Dr. Halpain’s research concerns the molecular basis for neural development. Her laboratory uses advanced light microscopy and quantitative cellular imaging methods to investigate neurite outgrowth and synapse formation. The lab also develops automated, high-content screening assays of neuronal morphology for use in drug discovery and identification of novel signaling pathways. Proteomics analyses are used to investigate key players in neuritogenesis. A particular focus is the role that cytoskeletal proteins, especially microtubules and actin filaments, play in establishing and maintaining neuronal networks. The laboraotory’s work is fundamentally relevant to many brain disorders, ranging from Alzheimer’s disease to mood disorders and autism.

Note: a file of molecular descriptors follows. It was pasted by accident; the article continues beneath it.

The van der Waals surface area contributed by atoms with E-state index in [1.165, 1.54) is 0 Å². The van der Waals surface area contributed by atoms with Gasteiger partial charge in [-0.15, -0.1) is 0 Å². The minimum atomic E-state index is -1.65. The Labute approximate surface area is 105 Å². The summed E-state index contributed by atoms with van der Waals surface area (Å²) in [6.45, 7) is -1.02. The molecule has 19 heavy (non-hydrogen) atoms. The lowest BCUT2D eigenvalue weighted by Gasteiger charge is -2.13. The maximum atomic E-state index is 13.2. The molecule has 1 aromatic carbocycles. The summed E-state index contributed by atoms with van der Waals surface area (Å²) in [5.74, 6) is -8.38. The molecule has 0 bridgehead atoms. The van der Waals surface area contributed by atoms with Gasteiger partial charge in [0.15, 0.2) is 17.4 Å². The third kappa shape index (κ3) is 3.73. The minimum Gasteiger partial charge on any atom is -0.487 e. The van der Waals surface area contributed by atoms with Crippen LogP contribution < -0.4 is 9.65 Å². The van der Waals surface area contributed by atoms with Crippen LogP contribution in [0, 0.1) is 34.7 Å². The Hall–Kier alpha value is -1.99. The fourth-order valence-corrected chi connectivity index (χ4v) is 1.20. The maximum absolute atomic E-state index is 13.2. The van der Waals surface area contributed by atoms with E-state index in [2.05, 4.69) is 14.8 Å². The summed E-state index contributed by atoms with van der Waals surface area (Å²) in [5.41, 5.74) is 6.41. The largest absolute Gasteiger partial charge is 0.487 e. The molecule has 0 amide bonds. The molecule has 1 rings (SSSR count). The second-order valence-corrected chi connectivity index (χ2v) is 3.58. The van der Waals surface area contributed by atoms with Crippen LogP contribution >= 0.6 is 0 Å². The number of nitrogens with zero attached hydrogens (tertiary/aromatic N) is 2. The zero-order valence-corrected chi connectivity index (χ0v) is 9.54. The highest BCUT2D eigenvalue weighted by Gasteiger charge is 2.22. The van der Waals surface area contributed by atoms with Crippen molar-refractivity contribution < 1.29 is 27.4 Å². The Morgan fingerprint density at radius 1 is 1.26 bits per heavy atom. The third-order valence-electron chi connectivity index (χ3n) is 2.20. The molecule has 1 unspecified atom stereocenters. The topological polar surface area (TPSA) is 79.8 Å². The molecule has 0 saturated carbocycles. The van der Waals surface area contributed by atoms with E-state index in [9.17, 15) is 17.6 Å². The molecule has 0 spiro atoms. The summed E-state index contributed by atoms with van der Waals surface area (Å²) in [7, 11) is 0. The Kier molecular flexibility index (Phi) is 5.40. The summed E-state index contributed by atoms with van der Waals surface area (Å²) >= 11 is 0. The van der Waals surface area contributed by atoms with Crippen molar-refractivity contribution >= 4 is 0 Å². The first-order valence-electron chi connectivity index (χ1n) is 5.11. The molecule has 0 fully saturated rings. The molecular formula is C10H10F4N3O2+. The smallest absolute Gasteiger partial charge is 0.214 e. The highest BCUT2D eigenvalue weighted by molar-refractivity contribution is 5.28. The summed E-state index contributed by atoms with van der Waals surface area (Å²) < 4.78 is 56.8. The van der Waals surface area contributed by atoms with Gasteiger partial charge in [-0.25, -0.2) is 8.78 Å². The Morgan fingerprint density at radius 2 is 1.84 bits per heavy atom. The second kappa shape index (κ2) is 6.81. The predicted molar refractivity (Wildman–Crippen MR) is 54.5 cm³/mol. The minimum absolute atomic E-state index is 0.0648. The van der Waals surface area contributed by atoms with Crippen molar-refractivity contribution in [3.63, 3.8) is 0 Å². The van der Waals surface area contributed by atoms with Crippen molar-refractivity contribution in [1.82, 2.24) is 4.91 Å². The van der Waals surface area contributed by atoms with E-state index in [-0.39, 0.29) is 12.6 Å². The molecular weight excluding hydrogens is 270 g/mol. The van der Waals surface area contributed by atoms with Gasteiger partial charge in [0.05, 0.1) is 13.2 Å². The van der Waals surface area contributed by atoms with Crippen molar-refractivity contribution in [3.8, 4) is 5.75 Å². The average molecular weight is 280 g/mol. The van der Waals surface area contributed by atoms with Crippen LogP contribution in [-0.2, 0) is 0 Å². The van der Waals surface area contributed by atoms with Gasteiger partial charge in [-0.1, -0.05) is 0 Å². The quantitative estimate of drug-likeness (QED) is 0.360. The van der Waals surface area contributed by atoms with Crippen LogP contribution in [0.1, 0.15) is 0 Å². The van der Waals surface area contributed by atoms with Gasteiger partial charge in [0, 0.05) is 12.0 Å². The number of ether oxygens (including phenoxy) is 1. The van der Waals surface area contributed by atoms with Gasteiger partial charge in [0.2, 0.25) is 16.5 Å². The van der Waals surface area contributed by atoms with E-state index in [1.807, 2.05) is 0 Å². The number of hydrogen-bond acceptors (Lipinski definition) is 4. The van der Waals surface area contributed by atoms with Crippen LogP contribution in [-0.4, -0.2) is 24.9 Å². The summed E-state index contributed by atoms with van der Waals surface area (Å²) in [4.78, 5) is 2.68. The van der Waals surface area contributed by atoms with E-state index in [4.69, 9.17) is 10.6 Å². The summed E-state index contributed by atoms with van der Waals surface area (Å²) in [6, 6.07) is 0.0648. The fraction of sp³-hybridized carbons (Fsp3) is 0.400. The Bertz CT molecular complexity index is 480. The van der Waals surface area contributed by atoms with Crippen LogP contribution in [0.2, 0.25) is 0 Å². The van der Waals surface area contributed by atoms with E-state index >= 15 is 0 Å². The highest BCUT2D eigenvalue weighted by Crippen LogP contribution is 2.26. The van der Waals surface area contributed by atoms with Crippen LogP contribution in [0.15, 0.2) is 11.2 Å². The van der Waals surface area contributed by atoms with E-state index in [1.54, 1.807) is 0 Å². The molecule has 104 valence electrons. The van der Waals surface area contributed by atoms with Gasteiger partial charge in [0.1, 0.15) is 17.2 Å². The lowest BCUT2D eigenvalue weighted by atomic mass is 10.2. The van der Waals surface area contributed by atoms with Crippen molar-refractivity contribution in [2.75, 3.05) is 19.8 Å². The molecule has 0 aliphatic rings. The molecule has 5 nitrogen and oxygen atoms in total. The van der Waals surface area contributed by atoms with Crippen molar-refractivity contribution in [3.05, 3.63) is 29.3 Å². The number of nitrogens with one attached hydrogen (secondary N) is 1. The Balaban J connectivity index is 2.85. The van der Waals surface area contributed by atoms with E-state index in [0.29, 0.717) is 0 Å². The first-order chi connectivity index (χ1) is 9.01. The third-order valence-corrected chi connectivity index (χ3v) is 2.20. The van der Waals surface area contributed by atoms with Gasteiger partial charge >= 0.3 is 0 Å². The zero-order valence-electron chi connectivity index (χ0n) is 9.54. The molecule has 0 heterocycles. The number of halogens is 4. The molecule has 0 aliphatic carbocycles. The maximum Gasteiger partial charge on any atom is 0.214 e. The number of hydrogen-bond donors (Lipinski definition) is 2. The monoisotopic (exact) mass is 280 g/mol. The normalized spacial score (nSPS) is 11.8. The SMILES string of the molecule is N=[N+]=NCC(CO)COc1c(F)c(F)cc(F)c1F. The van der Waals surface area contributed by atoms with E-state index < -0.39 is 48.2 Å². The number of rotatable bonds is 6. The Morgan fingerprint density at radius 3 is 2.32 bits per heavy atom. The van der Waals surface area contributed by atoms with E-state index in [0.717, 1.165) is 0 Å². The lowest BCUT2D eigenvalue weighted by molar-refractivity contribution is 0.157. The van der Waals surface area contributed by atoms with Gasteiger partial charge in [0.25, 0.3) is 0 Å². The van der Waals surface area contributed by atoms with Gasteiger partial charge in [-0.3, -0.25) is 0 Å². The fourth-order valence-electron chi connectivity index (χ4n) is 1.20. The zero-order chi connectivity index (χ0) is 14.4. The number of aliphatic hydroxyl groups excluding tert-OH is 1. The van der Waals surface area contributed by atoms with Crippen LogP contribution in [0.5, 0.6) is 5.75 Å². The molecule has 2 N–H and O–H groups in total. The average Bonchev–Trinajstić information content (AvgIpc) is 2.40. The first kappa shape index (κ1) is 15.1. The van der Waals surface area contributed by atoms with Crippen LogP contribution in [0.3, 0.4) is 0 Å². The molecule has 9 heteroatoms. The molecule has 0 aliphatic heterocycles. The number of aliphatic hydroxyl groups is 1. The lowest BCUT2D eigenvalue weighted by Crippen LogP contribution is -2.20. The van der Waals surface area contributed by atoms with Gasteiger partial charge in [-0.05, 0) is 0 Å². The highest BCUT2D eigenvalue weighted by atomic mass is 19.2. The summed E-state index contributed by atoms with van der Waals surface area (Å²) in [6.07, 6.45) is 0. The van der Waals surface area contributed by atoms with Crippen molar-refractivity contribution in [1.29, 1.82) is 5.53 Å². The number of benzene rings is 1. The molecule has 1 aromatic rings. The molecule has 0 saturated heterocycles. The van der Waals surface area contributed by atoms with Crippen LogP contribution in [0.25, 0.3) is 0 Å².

Shelley Halpain received her B.S. in Biological Sciences at The University of California Irvine, and her Ph.D. in Neuroscience from the Rockefeller University. Her postdoctoral training was under Professor Paul Greengard, a 2001 Nobel laureate in Physiology or Medicine. Dr. Halpain was on the faculty at the University of Virginia Health Sciences Center 1992-1996, then at The Scripps Research Institute 1996-2007. She became Professor in the Division of Biological Sciences at UCSD in 2007. Dr. Halpain served as Council Delegate for the AAAS Section on Neuroscience from 1998-2000, is a member of national and international scientific review panels, and is a frequent contributor of reviews and commentary for international science journals. Professor Halpain's research has been published in top scientific journals and has been featured in National Geographic magazine.